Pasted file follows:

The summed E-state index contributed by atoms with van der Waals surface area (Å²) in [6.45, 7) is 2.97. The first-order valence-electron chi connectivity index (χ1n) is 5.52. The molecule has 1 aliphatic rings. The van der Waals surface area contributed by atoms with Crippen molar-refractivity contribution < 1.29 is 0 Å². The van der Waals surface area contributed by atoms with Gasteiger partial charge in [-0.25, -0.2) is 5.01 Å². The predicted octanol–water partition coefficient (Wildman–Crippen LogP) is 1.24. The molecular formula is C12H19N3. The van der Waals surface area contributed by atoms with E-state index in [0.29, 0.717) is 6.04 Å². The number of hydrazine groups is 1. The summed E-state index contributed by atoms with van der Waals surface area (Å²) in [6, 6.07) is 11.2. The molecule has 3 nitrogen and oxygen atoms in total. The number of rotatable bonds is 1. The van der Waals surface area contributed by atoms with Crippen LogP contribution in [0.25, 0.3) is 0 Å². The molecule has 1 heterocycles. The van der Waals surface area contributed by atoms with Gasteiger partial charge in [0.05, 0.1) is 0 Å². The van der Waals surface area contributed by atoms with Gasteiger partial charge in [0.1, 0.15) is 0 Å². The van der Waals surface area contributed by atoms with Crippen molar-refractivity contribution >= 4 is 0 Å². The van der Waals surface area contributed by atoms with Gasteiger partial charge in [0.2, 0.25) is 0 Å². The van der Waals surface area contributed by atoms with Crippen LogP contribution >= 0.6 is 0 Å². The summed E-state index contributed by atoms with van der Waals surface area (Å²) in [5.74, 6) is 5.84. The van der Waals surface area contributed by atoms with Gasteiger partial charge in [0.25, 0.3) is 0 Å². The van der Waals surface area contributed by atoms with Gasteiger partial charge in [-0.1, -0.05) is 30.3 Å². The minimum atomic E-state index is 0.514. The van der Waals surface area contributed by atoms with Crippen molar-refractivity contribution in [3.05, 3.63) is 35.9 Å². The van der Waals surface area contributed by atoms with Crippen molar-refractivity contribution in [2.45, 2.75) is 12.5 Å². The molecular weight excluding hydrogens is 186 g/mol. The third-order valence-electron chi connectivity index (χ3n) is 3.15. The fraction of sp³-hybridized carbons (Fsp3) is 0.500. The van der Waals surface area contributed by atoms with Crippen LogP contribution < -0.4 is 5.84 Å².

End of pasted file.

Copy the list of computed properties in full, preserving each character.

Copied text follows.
The summed E-state index contributed by atoms with van der Waals surface area (Å²) in [6.45, 7) is 2.97. The first-order valence-electron chi connectivity index (χ1n) is 5.52. The molecule has 1 aliphatic rings. The van der Waals surface area contributed by atoms with Crippen molar-refractivity contribution < 1.29 is 0 Å². The van der Waals surface area contributed by atoms with Gasteiger partial charge in [-0.25, -0.2) is 5.01 Å². The predicted octanol–water partition coefficient (Wildman–Crippen LogP) is 1.24. The molecular formula is C12H19N3. The van der Waals surface area contributed by atoms with E-state index in [0.29, 0.717) is 6.04 Å². The number of hydrazine groups is 1. The summed E-state index contributed by atoms with van der Waals surface area (Å²) in [6, 6.07) is 11.2. The molecule has 3 nitrogen and oxygen atoms in total. The number of rotatable bonds is 1. The van der Waals surface area contributed by atoms with Crippen LogP contribution in [0.25, 0.3) is 0 Å². The molecule has 1 heterocycles. The van der Waals surface area contributed by atoms with Gasteiger partial charge in [0.05, 0.1) is 0 Å². The van der Waals surface area contributed by atoms with Gasteiger partial charge in [0.1, 0.15) is 0 Å². The van der Waals surface area contributed by atoms with Crippen molar-refractivity contribution >= 4 is 0 Å². The van der Waals surface area contributed by atoms with Gasteiger partial charge in [0.2, 0.25) is 0 Å². The van der Waals surface area contributed by atoms with Crippen LogP contribution >= 0.6 is 0 Å². The summed E-state index contributed by atoms with van der Waals surface area (Å²) in [5.74, 6) is 5.84. The van der Waals surface area contributed by atoms with Gasteiger partial charge in [0.25, 0.3) is 0 Å². The van der Waals surface area contributed by atoms with Gasteiger partial charge in [-0.1, -0.05) is 30.3 Å². The minimum atomic E-state index is 0.514. The van der Waals surface area contributed by atoms with Crippen molar-refractivity contribution in [3.05, 3.63) is 35.9 Å². The van der Waals surface area contributed by atoms with Crippen molar-refractivity contribution in [2.45, 2.75) is 12.5 Å². The molecular weight excluding hydrogens is 186 g/mol. The third-order valence-electron chi connectivity index (χ3n) is 3.15. The fraction of sp³-hybridized carbons (Fsp3) is 0.500. The van der Waals surface area contributed by atoms with Crippen LogP contribution < -0.4 is 5.84 Å².